• Willard Richards was not injured in the rush of the mob, but John Taylor was struck in the leg by a musket ball. His body went numb and he crashed against the windowsill, smashing his pocket watch at sixteen minutes past five o’clock. He dragged himself across the floor and rolled under the bed as the mob fired again and again. A ball ripped into his hip, tearing away a chunk of flesh. Two more balls struck his wrist and the bone just above his knee. After the death of Joseph and Hyrum, Willard took John Taylor into the jail dungeon to hide him from the mob. Willard Richards, a doctor, was able to help care for Taylor’s wounds and he recuperated at Hamilton's hotel. “Over a year prior to the attack, Joseph Smith had told Richards that ‘the time would come that the balls would fly around him like hail, and he should see his friends fall on the right and on the left, but that there should not be a hole in his garment.[6]

On June 27, 1844, while still living in Plymouth, Samuel Smith learned that his brothers Joseph and Hyrum, who were in Carthage Jail with John Taylor and Willard Richards, were in danger. Samuel headed toward Carthage with a 14-year-old boy driving a wagon. On the way they met a mob, which attacked when they learned Samuel was Joseph Smith’s brother. The boy headed to Carthage with the wagon, and Samuel escaped into the woods “after severe fatigue, and much danger.”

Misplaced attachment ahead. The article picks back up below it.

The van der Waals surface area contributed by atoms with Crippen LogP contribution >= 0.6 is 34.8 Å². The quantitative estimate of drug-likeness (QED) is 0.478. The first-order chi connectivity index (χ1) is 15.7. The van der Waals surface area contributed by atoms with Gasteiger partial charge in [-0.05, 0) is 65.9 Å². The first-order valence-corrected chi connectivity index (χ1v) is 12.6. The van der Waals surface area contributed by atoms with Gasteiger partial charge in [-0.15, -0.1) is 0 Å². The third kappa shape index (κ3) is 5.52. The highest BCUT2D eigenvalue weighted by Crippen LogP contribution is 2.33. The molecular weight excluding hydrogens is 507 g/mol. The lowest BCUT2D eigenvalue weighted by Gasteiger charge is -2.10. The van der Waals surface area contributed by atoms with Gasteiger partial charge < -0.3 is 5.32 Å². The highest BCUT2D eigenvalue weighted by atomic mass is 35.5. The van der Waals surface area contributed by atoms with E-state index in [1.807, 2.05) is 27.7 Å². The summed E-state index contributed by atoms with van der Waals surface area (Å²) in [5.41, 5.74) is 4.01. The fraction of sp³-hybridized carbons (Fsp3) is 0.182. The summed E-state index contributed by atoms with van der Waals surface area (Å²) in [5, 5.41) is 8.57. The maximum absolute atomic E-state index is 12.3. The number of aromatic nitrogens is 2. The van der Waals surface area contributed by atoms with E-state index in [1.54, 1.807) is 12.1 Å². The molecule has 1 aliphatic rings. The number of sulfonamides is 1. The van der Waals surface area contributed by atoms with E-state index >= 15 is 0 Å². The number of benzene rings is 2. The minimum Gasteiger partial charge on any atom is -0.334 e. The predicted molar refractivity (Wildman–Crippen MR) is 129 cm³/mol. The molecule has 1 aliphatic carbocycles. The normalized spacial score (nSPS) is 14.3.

He made his way home and “acquired a horse noted for its speed.” His six-year-old daughter, Mary, remembers this moment: “My father came into the house in much excitement, and said … ‘I think I can break through the mob and get to Carthage’ and immediately he mounted the horse and was gone.”
As he neared the town, a man and woman escaping in a buggy told him his brothers had been killed. Samuel rode on at great speed. Some of the mob, expecting his return, had hidden in a thicket. They chased Samuel, shooting at him. A bullet passed through the top of his hat, but Samuel, an excellent horseman, outran them.
Samuel was the first Latter-day Saint to arrive at the jail, but by then Joseph and Hyrum were already dead. The violence was over, the mob had retreated, and Samuel had a piercing pain in his side.
Samuel helped Willard Richards take the two bodies and the severely wounded John Taylor to a nearby hotel owned by Artois Hamilton. That night Willard wrote a letter to Emma telling her that Joseph and Hyrum were dead. Samuel’s signature appears alongside that of Willard Richards and John Taylor.
The next day, Samuel, Willard, and Artois took the bodies of Joseph and Hyrum in two wagons to the Mansion House in Nauvoo. Samuel drove the wagon carrying the body of his brother Joseph. A guard of eight men accompanied them.
After Lucy viewed the bodies, Samuel said, “Mother, I have had a dreadful distress in my side ever since I was chased by the mob.”

He died on July 30, thirty-four days after Joseph and Hyrum.[7]